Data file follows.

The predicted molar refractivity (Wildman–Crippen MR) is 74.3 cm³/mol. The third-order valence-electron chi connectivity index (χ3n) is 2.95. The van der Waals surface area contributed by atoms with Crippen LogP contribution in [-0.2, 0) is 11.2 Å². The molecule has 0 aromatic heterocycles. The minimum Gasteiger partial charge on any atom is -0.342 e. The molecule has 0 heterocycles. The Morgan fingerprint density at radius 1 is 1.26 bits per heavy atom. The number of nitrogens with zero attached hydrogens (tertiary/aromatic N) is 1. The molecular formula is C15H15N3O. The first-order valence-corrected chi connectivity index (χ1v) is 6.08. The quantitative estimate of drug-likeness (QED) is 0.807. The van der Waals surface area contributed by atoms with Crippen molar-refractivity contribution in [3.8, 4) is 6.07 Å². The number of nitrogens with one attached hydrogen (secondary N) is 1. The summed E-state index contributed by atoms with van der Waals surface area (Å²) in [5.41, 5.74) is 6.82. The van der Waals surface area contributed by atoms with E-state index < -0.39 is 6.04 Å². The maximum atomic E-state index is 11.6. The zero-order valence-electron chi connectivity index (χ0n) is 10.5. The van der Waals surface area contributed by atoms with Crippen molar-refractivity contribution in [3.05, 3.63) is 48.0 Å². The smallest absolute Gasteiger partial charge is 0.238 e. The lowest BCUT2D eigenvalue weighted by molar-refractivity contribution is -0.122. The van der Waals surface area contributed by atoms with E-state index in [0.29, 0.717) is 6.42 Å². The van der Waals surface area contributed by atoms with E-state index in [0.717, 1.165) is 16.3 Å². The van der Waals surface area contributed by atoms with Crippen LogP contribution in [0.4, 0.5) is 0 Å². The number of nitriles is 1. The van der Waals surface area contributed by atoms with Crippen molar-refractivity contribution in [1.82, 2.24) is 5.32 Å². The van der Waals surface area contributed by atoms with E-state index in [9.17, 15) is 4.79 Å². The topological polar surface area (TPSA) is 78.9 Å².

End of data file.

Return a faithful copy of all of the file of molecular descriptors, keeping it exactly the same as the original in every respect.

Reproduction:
The predicted molar refractivity (Wildman–Crippen MR) is 74.3 cm³/mol. The third-order valence-electron chi connectivity index (χ3n) is 2.95. The van der Waals surface area contributed by atoms with Crippen LogP contribution in [-0.2, 0) is 11.2 Å². The molecule has 0 aromatic heterocycles. The minimum Gasteiger partial charge on any atom is -0.342 e. The molecule has 0 heterocycles. The Morgan fingerprint density at radius 1 is 1.26 bits per heavy atom. The number of nitrogens with zero attached hydrogens (tertiary/aromatic N) is 1. The molecular formula is C15H15N3O. The first-order valence-corrected chi connectivity index (χ1v) is 6.08. The quantitative estimate of drug-likeness (QED) is 0.807. The van der Waals surface area contributed by atoms with Crippen molar-refractivity contribution in [3.8, 4) is 6.07 Å². The number of nitrogens with one attached hydrogen (secondary N) is 1. The summed E-state index contributed by atoms with van der Waals surface area (Å²) in [5.41, 5.74) is 6.82. The van der Waals surface area contributed by atoms with E-state index < -0.39 is 6.04 Å². The maximum atomic E-state index is 11.6. The zero-order valence-electron chi connectivity index (χ0n) is 10.5. The van der Waals surface area contributed by atoms with Crippen molar-refractivity contribution in [3.05, 3.63) is 48.0 Å². The smallest absolute Gasteiger partial charge is 0.238 e. The lowest BCUT2D eigenvalue weighted by molar-refractivity contribution is -0.122. The van der Waals surface area contributed by atoms with E-state index in [0.29, 0.717) is 6.42 Å². The van der Waals surface area contributed by atoms with E-state index in [0.717, 1.165) is 16.3 Å². The van der Waals surface area contributed by atoms with Crippen LogP contribution in [0.4, 0.5) is 0 Å². The number of nitriles is 1. The van der Waals surface area contributed by atoms with Crippen molar-refractivity contribution in [1.82, 2.24) is 5.32 Å². The van der Waals surface area contributed by atoms with E-state index in [9.17, 15) is 4.79 Å². The topological polar surface area (TPSA) is 78.9 Å².